Nomadland director Chloe Zhao's historic Oscars win censored in China, months after she was accused of insulting the country

Chloe Zhao arrives at the 93rd Academy Awards, at Union Station, in Los Angeles, US, on April 25, 2021.
PHOTO: Reuters

News of Beijing-born filmmaker Chloé Zhao’s historic win at this year’s Oscars – she became the first Asian woman to be named best director for her road movie Nomadland, which also picked up the best picture award – has either been downplayed or censored in China.

No mainland media livestreamed the event and there was no mention of the 39-year-old’s Oscar wins from the People’s Daily and Xinhua News Agency, China’s official mouthpieces. 

On social media, there was also little discussion on the subject. On Douban, the popular Chinese film review and community forum, there’s no topic dedicated to the 93rd Academy Awards. Individual bloggers on Weibo and WeChat, the two most-used social media platforms in the mainland, found their posts heavily censored. 

Guda Baihua, a popular Weibo influencer with 13 million fans, who mostly translates news of US shows, commentaries and live events, sent out a video of Zhao’s acceptance speech with the vague title “A speech at an Academy Award” to evade the censors. But two hours later, his video was taken down. He later showed a screenshot of a message from Weibo saying the video “did not pass Weibo reviews”. 

Another blogger sent out a full list of this year’s Oscar-winning movies, including Nomadland , but the post could not be viewed, shared or commented on. Searches on the Weibo platform were also censored; “#93rd Oscars” yielded an error message showing “according to relevant laws, regulations and policies, the topic is not found”. 

On WeChat, one film blogger Taotao “wrote about something for a whole morning but it couldn’t get published”, hinting the topic in question was Zhao’s Nomadland . Instead, they congratulated Anthony Hopkins, who won best actor for his performance as an elderly man with dementia in The Father.

Earlier in the day, about 30 people had gathered at a small bar on The Bund in Shanghai as early as 8am local time to support Zhao and watch the awards live on YouTube. But the screening, hosted by New York University alumni, didn’t start until 10am, when organiser Kevin Ke got his VPN service to work.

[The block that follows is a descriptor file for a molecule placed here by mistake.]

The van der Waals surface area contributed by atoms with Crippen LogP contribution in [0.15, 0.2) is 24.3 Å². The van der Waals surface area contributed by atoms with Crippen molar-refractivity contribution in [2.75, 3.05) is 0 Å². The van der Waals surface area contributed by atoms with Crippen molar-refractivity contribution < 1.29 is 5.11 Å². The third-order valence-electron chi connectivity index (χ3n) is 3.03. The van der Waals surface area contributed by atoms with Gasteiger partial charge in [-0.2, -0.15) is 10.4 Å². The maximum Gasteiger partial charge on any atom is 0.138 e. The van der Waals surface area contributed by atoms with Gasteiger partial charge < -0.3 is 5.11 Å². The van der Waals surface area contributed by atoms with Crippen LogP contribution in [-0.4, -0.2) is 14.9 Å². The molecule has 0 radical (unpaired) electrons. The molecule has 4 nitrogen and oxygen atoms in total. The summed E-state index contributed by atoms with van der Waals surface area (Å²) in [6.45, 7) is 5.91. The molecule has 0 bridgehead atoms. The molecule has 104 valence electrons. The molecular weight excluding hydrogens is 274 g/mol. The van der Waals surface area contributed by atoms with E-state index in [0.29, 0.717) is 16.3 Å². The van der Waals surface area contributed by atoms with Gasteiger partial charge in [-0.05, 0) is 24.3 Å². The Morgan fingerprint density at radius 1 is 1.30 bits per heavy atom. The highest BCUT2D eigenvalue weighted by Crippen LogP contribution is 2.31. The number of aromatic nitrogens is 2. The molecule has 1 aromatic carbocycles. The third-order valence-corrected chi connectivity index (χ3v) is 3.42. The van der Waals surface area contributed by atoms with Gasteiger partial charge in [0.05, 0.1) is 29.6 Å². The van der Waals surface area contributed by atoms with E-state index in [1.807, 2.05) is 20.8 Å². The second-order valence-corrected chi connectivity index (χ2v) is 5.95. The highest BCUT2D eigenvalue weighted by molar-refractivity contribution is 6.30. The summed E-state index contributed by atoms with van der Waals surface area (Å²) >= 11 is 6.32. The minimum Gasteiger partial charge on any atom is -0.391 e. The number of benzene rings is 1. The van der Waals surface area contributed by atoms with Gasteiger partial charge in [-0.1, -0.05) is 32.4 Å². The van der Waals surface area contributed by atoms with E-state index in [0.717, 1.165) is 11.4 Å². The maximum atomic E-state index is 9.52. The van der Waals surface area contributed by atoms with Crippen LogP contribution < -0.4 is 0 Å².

“They cut the VPN,” Ke announced to the gathering. He also said his WeChat account was blocked after he wrote a post on Sunday praising Zhao.

China’s muted response to Zhao’s success is a stark contrast to the earlier reception she received in February when the now US-based filmmaker was named best director at a Golden Globe Awards. The news was celebrated in her birth country and became the most viewed topic on Weibo the following day, with high-profile Chinese celebrities posting their congratulations. 

PHOTO: Twitter/PopCrave

Zhang Ziyi, a Chinese actress known for her role in Crouching Tiger, Hidden Dragon, was among the first to celebrate the news, posting a message using the director’s Chinese name: “Congratulations, Zhao Ting! Look forward to the Oscars.” 

Zhao’s stepmother, Song Dandan, a well-known actress in China, said: “She has become a legend in the family … and will inspire countless Chinese children.”

However, Chinese netizens soon questioned whether Zhao, who was educated in the UK and the US, could be regarded as a Chinese citizen. The public scrutiny intensified when quotes from a 2013 interview she gave to Filmmaker magazine surfaced. Zhao reportedly described China, where she spent her teenage years, as “a place where there are lies everywhere”. Some found the comment offensive and accused her of “insulting China”. 

Earlier this year, Chinese netizens questioned whether Zhao, who was educated in the UK and the US, could be regarded as a Chinese citizen.
PHOTO: Reuters

Since then, publicity about the film has been removed from social media in China and it has caused heated debate. Nationalist commentators said Zhao had betrayed her country, while others called to keep filmmaking out of politics. 

This article was first published in South China Morning Post.